Property values in parts of regional Australia have already jumped by as much as 56 per cent in the past 12 months, but another "surge in demand" for property here could be just around the corner.
That's according to a new report from CoreLogic, which predicted that the early months of 2022 could see a brief uptick in demand for regional property.
"The beginning of 2022 may be marked by a surge in demand for regional lifestyle markets, similar to the surge which followed the 2020 lockdowns," report author and CoreLogic's head of research, Eliza Owen wrote.
"At the end of the extended Melbourne lockdown in 2020, migration patterns across Victoria saw a surge in departures from Melbourne to regional Victoria and Queensland in the fourth quarter of 2020 and the first quarter of 2021," Ms Owen stated.
"It is not far-fetched to imagine this being repeated through the end of 2021 and beginning of 2022, as eased border restrictions make physical inspection and purchase of property easier for those who had been in lockdown across Sydney, Melbourne and the ACT."
The prediction was contained within the firm's Best of the Best 2021 report, which lists the top performing markets in the country over the year.
Gerringong, on the NSW South Coast, recorded the greatest increase in house prices among regional markets and the second-highest increase in the country, values there going up 56.4 per cent to sit at a current median price of $1,681,227.
And Yamba, in the Coffs Harbour-Grafton region of NSW, achieved the highest annual growth in units for suburbs across Australia, metropolitan and regional, at 56.6 per cent.
The median unit price in Yamba is now $638,270.
Bicheno, in Tasmania, recorded the highest increase in house rents over 12 months, up 40.9 per cent to a median price of $853 per week.
Narooma, on the NSW South Coast, recorded the largest increase in apartment rents during the year - up 33 per cent and currently $553 per week.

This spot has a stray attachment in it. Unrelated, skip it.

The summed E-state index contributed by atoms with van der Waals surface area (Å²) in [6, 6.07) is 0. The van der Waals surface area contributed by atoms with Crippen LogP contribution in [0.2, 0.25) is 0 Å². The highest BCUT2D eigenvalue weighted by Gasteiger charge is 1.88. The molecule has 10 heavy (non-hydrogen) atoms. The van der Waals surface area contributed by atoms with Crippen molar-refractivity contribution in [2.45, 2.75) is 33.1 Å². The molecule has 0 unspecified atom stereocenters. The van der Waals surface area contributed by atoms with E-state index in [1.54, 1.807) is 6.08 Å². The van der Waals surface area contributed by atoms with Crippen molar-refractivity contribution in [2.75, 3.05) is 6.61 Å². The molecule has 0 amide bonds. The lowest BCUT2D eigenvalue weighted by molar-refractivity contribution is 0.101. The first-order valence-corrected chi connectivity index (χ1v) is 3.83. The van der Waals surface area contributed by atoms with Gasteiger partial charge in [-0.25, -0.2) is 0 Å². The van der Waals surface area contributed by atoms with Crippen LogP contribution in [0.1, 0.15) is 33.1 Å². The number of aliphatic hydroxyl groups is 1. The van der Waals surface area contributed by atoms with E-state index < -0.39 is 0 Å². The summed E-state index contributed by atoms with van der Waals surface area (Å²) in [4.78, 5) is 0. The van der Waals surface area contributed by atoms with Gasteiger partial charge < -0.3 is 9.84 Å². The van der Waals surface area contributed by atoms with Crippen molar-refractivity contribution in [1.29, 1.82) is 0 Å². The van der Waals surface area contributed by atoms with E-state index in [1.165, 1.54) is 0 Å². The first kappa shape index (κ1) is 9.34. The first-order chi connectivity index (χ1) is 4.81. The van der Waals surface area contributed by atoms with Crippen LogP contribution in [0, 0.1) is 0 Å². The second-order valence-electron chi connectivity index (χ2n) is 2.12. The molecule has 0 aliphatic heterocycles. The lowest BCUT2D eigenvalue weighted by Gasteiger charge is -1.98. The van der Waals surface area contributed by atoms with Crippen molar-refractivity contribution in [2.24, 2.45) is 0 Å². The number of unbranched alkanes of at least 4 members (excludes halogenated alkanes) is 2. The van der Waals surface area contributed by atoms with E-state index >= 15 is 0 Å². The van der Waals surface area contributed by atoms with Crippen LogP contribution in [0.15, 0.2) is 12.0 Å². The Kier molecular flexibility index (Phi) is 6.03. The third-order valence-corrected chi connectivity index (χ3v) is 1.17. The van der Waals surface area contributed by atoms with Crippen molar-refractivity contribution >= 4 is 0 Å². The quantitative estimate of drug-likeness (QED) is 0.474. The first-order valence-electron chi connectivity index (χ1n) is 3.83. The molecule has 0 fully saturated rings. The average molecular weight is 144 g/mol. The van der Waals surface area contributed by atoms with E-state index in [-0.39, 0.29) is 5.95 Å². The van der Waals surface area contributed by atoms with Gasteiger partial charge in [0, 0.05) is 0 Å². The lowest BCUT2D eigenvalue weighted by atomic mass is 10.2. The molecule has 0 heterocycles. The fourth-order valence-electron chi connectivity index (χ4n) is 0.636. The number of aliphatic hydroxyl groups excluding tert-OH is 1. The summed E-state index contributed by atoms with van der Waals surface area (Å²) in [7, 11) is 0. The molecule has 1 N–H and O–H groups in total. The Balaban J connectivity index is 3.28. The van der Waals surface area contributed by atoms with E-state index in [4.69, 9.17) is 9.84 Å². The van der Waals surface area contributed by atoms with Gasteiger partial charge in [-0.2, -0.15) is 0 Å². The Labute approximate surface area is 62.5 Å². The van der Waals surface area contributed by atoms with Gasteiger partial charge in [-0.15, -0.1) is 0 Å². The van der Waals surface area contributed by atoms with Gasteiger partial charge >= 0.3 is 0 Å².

The figures come amid reports that even professional couples on the South Coast may be forced to live in tents this summer as a result of the regional rental crisis, caused by increasing rents and a lack of stock.
Regional markets with the highest total sales values in the past year included Port Macquarie, on the NSW mid north coast, which recorded more than $713 million in sales; and Orange, in the NSW Central West, which recorded more than $619 million in transactions.
Three of the top 10 most expensive regional markets were in the Illawarra, including Gerroa at number four, with a median value of $2,242,137; Wombarra at number seven, with a median value of $2,157,616; and Austinmer at number 10, with a median value of $2,096,539.
Burradoo, in the NSW Southern Highlands and Shoalhaven region, was the ninth most expensive regional market with a median price of $2,105,396.
Bryon Bay took top spot with a median price of $2,597,443.
Ms Owen predicted that south east Queensland would be the region most likely to benefit from any outward flow of capital city buyers in 2022, but warned several factors meant 2021 had likely been the peak of the market and cautioned the boost in demand could be temporary.
This included the possibility of return to the office plans restricting how far away workers could move, as well as buyers who had been displaced from hot regional markets returning to the city.
There were also trends that would affect both regional and metro markets, including an increase in stock levels.
"The constraints of slightly tighter credit conditions, the erosion of housing affordability and a higher level of listings being added to the market are expected to see softer growth rates across property values in 2022," Ms Owen said.
"These forces are an accumulation of headwinds for property market performance. Softer growth rates are likely to coincide with fewer purchases, where sales and listings activity eventually move with momentum in price."